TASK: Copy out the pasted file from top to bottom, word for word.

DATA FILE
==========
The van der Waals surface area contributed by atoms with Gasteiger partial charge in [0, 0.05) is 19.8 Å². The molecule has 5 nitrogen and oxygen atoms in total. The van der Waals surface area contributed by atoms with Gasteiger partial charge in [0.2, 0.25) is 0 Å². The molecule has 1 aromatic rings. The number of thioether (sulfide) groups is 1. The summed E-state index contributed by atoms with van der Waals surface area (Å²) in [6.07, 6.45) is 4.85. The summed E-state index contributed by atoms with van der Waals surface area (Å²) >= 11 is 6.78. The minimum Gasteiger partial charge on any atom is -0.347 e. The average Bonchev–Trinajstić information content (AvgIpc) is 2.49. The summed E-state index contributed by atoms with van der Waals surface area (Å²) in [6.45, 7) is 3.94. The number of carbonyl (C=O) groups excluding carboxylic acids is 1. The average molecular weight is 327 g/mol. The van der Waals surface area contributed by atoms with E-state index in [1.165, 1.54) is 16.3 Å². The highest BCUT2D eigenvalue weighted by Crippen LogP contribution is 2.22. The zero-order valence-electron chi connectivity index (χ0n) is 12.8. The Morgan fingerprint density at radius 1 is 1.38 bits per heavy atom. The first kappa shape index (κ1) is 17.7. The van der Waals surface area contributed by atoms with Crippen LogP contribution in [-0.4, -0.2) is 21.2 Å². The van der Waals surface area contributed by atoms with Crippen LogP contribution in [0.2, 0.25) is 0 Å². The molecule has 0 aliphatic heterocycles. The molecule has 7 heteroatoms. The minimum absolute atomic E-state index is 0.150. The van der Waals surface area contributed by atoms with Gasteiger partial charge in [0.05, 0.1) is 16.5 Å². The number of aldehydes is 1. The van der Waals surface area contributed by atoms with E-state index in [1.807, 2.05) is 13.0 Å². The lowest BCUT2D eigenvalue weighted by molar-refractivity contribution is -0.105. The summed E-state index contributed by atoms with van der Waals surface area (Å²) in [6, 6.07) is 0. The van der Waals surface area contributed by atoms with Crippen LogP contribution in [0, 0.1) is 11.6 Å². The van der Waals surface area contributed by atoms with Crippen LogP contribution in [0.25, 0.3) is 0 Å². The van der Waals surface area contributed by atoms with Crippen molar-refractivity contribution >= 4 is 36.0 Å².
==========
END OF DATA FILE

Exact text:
The van der Waals surface area contributed by atoms with Gasteiger partial charge in [0, 0.05) is 19.8 Å². The molecule has 5 nitrogen and oxygen atoms in total. The van der Waals surface area contributed by atoms with Gasteiger partial charge in [0.2, 0.25) is 0 Å². The molecule has 1 aromatic rings. The number of thioether (sulfide) groups is 1. The summed E-state index contributed by atoms with van der Waals surface area (Å²) in [6.07, 6.45) is 4.85. The summed E-state index contributed by atoms with van der Waals surface area (Å²) >= 11 is 6.78. The minimum Gasteiger partial charge on any atom is -0.347 e. The average Bonchev–Trinajstić information content (AvgIpc) is 2.49. The summed E-state index contributed by atoms with van der Waals surface area (Å²) in [6.45, 7) is 3.94. The number of carbonyl (C=O) groups excluding carboxylic acids is 1. The average molecular weight is 327 g/mol. The van der Waals surface area contributed by atoms with E-state index in [1.165, 1.54) is 16.3 Å². The highest BCUT2D eigenvalue weighted by Crippen LogP contribution is 2.22. The zero-order valence-electron chi connectivity index (χ0n) is 12.8. The Morgan fingerprint density at radius 1 is 1.38 bits per heavy atom. The first kappa shape index (κ1) is 17.7. The van der Waals surface area contributed by atoms with Crippen LogP contribution in [-0.4, -0.2) is 21.2 Å². The van der Waals surface area contributed by atoms with Crippen LogP contribution in [0.2, 0.25) is 0 Å². The molecule has 0 aliphatic heterocycles. The molecule has 7 heteroatoms. The minimum absolute atomic E-state index is 0.150. The van der Waals surface area contributed by atoms with Gasteiger partial charge in [0.05, 0.1) is 16.5 Å². The number of aldehydes is 1. The van der Waals surface area contributed by atoms with E-state index in [1.807, 2.05) is 13.0 Å². The lowest BCUT2D eigenvalue weighted by molar-refractivity contribution is -0.105. The summed E-state index contributed by atoms with van der Waals surface area (Å²) in [6, 6.07) is 0. The van der Waals surface area contributed by atoms with Crippen LogP contribution in [0, 0.1) is 11.6 Å². The van der Waals surface area contributed by atoms with Crippen LogP contribution in [0.25, 0.3) is 0 Å². The van der Waals surface area contributed by atoms with Crippen molar-refractivity contribution >= 4 is 36.0 Å².